To have great power also meant having visible wealth and the wealth of the nation, in the form of the crown jewels, were a regular crowd pleaser. Beefeaters guarded all of the precious crowns from King Charles II onward and visitors were charged a few pennies to gawp at them through iron bars. Lovers of this period of British history will know that the Regent, later King George IV, was not the most popular of monarchs. One of the main reasons for this was his penchant for spending the money that came from everyone else’s hard-earned taxes on himself. One of the most interesting things I have seen at the Tower was his coronation crown. George being George, he wanted a new crown, more opulent and encrusted with more jewels than any other- so he went ahead and had it made without the permission of Parliament. He assumed, quite wrongly as it turned out, that once they saw it in all of its magnificence they would relent and cough up the dosh. They didn’t. After the coronation, it was unceremoniously stripped of all of its borrowed diamonds and now looks very sad indeed up against all of the other crowns on display.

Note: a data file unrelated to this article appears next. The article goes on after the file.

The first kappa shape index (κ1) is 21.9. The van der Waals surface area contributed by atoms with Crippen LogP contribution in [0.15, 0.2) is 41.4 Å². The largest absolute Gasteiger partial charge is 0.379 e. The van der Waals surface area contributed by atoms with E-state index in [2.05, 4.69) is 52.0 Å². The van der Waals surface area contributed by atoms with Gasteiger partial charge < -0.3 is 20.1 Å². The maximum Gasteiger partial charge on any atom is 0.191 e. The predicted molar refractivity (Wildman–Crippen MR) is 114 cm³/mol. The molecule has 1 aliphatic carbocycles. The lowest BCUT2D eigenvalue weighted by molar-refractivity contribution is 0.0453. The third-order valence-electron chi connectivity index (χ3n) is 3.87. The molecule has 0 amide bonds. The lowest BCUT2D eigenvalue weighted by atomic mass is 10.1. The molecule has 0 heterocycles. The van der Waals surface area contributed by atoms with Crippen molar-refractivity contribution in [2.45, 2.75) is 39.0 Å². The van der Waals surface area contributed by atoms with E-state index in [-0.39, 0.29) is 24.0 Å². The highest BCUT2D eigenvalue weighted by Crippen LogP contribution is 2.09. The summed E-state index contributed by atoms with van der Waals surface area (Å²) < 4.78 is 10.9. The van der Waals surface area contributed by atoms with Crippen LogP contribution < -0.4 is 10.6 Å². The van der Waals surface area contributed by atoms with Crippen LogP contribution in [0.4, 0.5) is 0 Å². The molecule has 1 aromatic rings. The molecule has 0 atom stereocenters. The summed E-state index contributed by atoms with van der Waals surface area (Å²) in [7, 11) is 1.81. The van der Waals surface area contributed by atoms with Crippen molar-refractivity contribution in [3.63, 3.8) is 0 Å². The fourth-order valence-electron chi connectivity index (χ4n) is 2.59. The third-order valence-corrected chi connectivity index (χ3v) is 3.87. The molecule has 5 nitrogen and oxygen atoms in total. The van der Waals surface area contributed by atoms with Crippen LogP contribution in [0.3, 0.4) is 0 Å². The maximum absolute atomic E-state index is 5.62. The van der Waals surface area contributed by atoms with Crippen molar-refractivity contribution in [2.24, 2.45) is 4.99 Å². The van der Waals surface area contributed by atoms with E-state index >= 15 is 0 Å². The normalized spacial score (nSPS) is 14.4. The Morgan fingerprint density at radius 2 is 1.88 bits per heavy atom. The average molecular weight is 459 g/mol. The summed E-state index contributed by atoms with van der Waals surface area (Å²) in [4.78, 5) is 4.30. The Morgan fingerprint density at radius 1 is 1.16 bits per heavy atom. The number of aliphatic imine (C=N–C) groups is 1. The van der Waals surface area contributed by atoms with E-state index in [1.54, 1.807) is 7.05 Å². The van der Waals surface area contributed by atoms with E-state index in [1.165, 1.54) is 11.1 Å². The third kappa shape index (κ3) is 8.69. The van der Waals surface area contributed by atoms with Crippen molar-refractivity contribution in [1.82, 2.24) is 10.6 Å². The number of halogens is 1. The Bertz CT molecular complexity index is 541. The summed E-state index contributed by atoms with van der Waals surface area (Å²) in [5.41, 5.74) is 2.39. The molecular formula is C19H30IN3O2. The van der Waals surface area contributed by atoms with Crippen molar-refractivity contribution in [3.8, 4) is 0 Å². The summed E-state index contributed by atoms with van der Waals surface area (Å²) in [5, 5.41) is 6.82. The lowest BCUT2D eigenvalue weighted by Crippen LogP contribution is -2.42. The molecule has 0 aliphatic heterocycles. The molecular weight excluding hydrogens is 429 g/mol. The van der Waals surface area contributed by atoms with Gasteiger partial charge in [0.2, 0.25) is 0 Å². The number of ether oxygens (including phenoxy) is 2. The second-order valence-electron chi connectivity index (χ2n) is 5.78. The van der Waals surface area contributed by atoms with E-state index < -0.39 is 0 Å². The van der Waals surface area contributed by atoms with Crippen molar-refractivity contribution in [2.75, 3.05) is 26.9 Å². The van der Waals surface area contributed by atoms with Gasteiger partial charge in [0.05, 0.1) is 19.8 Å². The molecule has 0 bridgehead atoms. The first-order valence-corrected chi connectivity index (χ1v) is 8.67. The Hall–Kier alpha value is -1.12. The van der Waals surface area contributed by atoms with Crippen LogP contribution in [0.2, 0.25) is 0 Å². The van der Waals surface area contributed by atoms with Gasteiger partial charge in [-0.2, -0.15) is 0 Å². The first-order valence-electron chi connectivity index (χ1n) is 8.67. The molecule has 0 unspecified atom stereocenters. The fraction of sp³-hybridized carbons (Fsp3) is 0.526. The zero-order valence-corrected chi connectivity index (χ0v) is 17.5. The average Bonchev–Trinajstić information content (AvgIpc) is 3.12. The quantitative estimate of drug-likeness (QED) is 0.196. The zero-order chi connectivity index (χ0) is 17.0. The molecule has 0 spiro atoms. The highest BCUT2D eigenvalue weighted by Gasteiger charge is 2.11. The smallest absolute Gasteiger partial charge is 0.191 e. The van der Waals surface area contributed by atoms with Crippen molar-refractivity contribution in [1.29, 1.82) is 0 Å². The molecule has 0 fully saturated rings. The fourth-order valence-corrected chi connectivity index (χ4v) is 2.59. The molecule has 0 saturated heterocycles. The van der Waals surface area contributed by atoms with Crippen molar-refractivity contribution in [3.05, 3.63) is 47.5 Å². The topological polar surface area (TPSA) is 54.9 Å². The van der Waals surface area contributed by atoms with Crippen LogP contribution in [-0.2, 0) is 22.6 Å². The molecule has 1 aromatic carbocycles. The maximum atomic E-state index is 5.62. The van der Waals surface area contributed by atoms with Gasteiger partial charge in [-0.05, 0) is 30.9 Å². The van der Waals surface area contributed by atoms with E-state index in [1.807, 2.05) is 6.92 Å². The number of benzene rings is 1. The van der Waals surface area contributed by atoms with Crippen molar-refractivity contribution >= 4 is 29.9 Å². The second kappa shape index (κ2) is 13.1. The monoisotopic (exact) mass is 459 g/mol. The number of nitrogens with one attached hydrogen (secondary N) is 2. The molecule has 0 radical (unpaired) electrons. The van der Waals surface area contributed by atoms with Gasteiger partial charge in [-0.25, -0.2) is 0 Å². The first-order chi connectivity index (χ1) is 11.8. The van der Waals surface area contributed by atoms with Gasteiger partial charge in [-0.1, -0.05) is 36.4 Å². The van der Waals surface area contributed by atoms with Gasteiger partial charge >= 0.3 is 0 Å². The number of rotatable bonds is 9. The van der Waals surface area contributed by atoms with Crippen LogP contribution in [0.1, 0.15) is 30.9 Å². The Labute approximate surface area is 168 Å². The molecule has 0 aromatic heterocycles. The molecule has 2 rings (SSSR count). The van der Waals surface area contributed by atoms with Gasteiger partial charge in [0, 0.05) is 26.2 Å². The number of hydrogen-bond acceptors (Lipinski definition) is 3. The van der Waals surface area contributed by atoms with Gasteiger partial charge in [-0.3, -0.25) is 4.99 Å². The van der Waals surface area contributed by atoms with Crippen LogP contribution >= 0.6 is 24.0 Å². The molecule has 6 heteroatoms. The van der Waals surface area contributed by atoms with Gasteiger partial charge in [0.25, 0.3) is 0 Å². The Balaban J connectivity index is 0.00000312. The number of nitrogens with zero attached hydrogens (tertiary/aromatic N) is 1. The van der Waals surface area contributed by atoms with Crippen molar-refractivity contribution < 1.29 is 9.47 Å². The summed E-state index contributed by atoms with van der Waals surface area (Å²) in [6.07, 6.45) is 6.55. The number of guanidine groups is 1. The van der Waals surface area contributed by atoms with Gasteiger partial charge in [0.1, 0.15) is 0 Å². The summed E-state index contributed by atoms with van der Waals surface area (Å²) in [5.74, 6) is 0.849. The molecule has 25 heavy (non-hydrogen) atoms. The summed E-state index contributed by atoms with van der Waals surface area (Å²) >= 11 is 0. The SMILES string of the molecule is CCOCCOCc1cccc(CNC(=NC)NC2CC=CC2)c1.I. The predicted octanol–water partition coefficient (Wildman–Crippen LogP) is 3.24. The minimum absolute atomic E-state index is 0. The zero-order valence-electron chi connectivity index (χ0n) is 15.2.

And if I have still not convinced you that the wonderful Tower of London does not belong in your next Regency romance, then perhaps this fact will. One of the Constables of the Tower was none other than the Duke of Wellington himself! Yes indeed, after Waterloo and a stint running the country, everybody’s favourite Regency Duke looked after the day to day running of the world’s best castle. Not only that, but he was sort of responsible for that fabulous and moving installation of poppies to commemorate the 100th anniversary of the start of World War One. How? I hear you ask.